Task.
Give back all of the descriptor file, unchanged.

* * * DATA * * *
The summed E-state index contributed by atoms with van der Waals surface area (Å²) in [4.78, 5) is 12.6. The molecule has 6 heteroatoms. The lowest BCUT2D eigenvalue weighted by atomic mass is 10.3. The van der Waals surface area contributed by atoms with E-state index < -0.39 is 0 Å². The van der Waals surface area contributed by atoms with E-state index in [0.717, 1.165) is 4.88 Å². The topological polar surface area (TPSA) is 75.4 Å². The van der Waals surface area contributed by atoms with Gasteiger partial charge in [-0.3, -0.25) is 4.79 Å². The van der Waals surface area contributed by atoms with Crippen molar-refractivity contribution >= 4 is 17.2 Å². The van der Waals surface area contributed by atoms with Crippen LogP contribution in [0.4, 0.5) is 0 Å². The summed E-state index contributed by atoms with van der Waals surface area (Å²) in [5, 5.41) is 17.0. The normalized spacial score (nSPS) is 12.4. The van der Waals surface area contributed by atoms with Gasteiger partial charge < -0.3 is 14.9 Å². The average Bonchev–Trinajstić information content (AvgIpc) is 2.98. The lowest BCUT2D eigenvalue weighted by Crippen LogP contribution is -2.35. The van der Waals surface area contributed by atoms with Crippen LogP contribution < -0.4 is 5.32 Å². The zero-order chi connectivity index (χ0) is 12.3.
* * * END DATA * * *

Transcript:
The summed E-state index contributed by atoms with van der Waals surface area (Å²) in [4.78, 5) is 12.6. The molecule has 6 heteroatoms. The lowest BCUT2D eigenvalue weighted by atomic mass is 10.3. The van der Waals surface area contributed by atoms with E-state index < -0.39 is 0 Å². The van der Waals surface area contributed by atoms with E-state index in [0.717, 1.165) is 4.88 Å². The topological polar surface area (TPSA) is 75.4 Å². The van der Waals surface area contributed by atoms with Gasteiger partial charge in [-0.3, -0.25) is 4.79 Å². The van der Waals surface area contributed by atoms with Crippen molar-refractivity contribution >= 4 is 17.2 Å². The van der Waals surface area contributed by atoms with Crippen LogP contribution in [0.4, 0.5) is 0 Å². The summed E-state index contributed by atoms with van der Waals surface area (Å²) in [5, 5.41) is 17.0. The normalized spacial score (nSPS) is 12.4. The van der Waals surface area contributed by atoms with Gasteiger partial charge < -0.3 is 14.9 Å². The average Bonchev–Trinajstić information content (AvgIpc) is 2.98. The lowest BCUT2D eigenvalue weighted by Crippen LogP contribution is -2.35. The van der Waals surface area contributed by atoms with Crippen LogP contribution < -0.4 is 5.32 Å². The zero-order chi connectivity index (χ0) is 12.3.